LDS Church President Gordon B. Hinckley announced a plan Sunday to build 30 new temples around the globe, augmenting tenfold the small-temple construction plan he first announced last October.
The specific location of each of the new temples has yet to be announced. "They will be in Europe, in Asia, in Australia and Fiji, in Mexico and Central and South America and Africa, as well as in the United States and Canada," he said in closing remarks of the 168th Annual Conference of The Church of Jesus Christ of Latter-day Saints.The two-day conference, beamed via satellite to meetinghouses around the world, was composed of messages urging members to exemplify, in word and practice, such Christ-like virtues as tolerance, kindness, obedience and faith.
In a move typical of the well-traveled leader, President Hinckley's closing comments were filled with gratitude for the Latter-day Saints. He made special mention of a group from Ecuador, who were seated on the front row of the Tabernacle on Temple Square, thanking them for their effort to attend the conference.
It is to such members that President Hinckley has devoted much of his time since becoming the president of the church in 1995. His efforts to visit Latter-day Saints in many nations has given him firsthand understanding of members' desire to receive temple blessings.
"I will not give you the specific cities at this time. Stake presidents will be advised as property is secured. I am confident the membership of the church will do a lot of speculating as to whether one of these will be in their cities."
In the 10 million-member church where construction on new Sunday meetinghouses around the globe is completed at the rate of one each day, temple construction has traditionally proceeded on a much slower scale. Temples, closed on Sundays and used on other days for marriages and the church's most sacred ordinances, are typically much larger and more expensive than chapels with each temple project distinctively unique.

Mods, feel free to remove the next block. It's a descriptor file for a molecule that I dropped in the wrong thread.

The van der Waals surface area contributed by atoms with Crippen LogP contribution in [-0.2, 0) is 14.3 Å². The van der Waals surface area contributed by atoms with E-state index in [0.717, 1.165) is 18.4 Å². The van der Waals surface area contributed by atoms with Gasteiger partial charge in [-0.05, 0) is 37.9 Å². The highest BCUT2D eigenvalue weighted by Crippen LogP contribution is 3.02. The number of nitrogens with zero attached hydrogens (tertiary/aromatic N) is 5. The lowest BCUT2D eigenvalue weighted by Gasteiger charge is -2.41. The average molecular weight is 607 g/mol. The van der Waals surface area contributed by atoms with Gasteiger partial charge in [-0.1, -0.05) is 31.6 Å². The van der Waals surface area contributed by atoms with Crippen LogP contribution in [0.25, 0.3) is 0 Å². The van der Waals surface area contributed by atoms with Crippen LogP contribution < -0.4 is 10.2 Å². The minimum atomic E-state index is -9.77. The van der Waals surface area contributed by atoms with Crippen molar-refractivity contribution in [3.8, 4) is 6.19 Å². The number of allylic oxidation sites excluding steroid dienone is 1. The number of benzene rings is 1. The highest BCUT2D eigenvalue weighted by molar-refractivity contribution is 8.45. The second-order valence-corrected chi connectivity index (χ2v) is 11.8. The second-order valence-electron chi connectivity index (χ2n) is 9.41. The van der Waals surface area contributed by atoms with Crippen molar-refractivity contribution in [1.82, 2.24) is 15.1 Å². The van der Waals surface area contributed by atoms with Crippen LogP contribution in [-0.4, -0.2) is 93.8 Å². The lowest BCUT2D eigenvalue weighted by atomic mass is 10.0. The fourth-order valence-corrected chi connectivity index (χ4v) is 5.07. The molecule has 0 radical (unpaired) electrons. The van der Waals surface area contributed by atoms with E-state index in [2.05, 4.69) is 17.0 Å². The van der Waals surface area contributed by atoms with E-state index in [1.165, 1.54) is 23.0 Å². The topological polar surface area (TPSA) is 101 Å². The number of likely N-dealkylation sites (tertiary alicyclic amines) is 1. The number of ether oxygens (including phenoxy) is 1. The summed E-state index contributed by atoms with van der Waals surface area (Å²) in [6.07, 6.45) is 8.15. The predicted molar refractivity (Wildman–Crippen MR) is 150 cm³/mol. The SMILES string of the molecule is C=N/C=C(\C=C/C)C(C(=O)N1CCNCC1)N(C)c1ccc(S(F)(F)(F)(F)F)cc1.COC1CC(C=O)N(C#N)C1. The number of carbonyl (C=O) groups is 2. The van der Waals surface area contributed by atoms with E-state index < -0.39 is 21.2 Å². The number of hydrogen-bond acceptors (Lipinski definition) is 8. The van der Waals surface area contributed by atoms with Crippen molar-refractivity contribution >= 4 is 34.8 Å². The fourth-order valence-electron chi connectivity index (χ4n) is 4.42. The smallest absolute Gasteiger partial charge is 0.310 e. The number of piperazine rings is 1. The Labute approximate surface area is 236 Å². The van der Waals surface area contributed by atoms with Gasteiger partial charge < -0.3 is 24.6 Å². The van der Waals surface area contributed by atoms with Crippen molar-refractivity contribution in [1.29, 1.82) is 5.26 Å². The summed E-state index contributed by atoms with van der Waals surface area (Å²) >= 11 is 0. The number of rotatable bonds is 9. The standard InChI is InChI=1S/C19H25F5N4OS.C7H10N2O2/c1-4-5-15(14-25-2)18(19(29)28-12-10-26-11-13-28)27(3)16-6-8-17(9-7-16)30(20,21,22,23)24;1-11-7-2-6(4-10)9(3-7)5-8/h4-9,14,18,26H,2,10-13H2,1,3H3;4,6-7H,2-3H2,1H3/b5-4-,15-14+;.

The church's 51 operational temples are located where there is a large church membership base.
The plan President Hinckley announced in October was to begin building smaller temples in areas of the world where church populations are more isolated, or where the church population is not likely to grow significantly. The first three announced are either in planning or under construction in rural southern Utah, Alaska and northern Mexico. The southern Utah temple, in Monticello, is fur-thest along and should be dedicated this fall.
The small temples will be fully functional but without many of the amenities, like a laundry, cafeteria and dining room and full-time staff, that are standard in larger temples.
"One of these small temples could be constructed for about the same costs as it takes just to maintain a large temple for one year. It could be constructed in a relatively short time - several months," President Hinckley said in October.
President Hinckley traveled in February to Africa, where the only temple on the entire continent is in the far southern city of Johannesburg, South Africa. Johannesburg is out of reach of most of the continent's church members.